I heeded her advice. I dated him for a little over a year after that, and we got comfortable in the way that people do. Neither of us were all good or bad. I was jealous and moody, and he never waited for me to finish putting on my clothes before speeding away to get me home by curfew. We parked a lot in the summer in random fields all over the small town we lived in. We laughed so hard one night when a police officer shone his lights into my passenger window and made me step out of the truck, asking if I wanted to be there, if we had condoms on us.

“It’s not like that,” I told the police officer. And it wasn’t. We skirted around intercourse like all good Christian teenagers do. We left that for marriage and embraced oral sex and hand jobs like they were our Christian rite. Sex was the most confusing part of our relationship, as one might assume. I was filled with all sort of presupposed guilt due to years of not being able to talk about it, and I know I took some of that guilt out on him. We were always setting lines and crossing them and setting them again only to go a little bit further the next time.

We went to separate colleges, and our visits to see each other were marked by these encounters. I always felt guilty doing things with him, and then I felt guilty for making him feel bad about it. But in between, we were happy. He was so clean and kind. He never yelled at me.

We broke up after the first semester of our freshman year because I realized one night that I probably wasn’t a virgin anymore, and I couldn’t think of anything worse at the time than that. He told me his family was going to hate me. I believed him. I hated me. I thought God hated me, too.

I didn’t kiss another guy for a year after that, and–when I finally did–I sobbed in my dorm room after. The new guy and I would make out occasionally, but I called it off soon; I’m not a casual girl. He called me upset after we decided on friendship, but when he put his hand on my inner thigh I knew that even friendship wouldn’t work.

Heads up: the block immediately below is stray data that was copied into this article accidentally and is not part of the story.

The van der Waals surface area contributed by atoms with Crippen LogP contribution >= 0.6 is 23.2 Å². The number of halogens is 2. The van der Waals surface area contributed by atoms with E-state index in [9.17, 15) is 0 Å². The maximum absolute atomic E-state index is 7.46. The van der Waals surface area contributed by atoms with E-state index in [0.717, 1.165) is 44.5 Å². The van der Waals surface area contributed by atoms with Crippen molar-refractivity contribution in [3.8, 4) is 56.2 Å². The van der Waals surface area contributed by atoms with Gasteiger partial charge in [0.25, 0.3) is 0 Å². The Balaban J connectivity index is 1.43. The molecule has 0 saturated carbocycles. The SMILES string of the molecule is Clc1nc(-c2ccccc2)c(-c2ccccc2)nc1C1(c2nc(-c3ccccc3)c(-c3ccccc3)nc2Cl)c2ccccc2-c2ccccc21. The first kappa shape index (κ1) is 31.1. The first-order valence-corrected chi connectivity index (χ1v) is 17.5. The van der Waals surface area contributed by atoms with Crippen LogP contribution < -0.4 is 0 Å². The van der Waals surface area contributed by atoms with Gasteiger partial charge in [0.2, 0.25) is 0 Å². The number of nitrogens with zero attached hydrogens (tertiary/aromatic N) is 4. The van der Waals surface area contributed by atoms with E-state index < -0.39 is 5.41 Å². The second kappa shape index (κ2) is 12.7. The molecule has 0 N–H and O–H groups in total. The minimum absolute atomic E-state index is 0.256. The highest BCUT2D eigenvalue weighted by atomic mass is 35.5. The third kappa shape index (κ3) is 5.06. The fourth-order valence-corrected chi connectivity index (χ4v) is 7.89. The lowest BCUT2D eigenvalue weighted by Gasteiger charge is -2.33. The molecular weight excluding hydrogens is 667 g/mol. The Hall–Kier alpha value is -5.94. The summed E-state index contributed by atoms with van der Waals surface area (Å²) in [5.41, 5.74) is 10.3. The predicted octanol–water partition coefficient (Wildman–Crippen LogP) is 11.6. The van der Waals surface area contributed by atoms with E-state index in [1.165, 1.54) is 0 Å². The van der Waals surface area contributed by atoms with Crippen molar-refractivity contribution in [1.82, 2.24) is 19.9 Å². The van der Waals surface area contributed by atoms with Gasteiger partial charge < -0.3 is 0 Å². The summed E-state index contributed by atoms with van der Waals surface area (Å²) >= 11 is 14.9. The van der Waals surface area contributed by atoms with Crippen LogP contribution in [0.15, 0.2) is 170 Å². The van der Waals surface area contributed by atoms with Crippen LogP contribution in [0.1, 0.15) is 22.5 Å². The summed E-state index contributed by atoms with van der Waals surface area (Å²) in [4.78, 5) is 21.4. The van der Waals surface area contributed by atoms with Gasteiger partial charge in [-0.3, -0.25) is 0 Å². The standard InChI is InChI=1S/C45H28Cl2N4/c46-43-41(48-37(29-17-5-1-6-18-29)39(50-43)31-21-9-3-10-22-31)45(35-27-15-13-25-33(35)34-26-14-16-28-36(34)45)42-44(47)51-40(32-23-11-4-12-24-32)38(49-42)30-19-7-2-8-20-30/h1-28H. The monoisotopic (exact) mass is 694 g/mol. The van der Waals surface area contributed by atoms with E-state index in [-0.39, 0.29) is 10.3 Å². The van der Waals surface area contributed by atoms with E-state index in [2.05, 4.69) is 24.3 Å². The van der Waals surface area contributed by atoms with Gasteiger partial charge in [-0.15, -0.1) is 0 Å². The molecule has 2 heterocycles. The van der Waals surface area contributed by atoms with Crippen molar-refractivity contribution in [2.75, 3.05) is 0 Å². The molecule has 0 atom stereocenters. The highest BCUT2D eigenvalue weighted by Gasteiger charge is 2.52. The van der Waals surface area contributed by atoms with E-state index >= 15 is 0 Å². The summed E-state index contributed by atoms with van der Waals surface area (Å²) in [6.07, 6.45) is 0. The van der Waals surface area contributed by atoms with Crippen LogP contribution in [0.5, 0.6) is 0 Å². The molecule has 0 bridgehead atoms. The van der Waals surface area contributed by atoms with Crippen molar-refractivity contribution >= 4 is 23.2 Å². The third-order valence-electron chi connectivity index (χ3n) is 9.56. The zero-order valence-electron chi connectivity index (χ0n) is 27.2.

I’m married now, but that story isn’t one of clarity and ease, either. My husband and I spent a lot of time dealing with some of the same issues: guilt, confusion, preferring to interpret physical cues as opposed to just listening to the words that we were saying to one another.

Relationships, even the good ones, aren’t easy. I’m thinking a lot about them these days. I’m thinking about the subtleties in sex, the way that I always felt like I had to do things when I didn’t want to or had to feel bad about them when I did want to. Perhaps this is unpopular, but I don’t think it’s anyone’s fault in particular, not my first boyfriend for kissing me when I said no or my best friend for telling me that it was right, not the youth pastor who told a congregation of youth campers that masturbation was evil. I think of all these things that compounded in my life and made me feel wrong. I think of the nights I spent sitting in front of my mirror as a young girl, repeating the words “disgusting” or “pervert” any time I thought of sex. I remember how big it all felt to me then and how much simpler it feels to me now. How could something so beautiful–lying nude in an empty apartment with my husband before we were married, letting the sunrise shining through the window guide our hands–ever feel wrong to me?

I’m not sure if sex will ever be uncomplicated, but I do know that virginity didn’t make me more or less lovely in the eyes of God. I know that it’s okay to not want things, to give life to your wishes by saying them out loud. And I know that it’s okay to want things, to crave a touch, a kiss. These are things I know now, and I hope you know them too, reader.

2019-01-09T00:28:11+00:00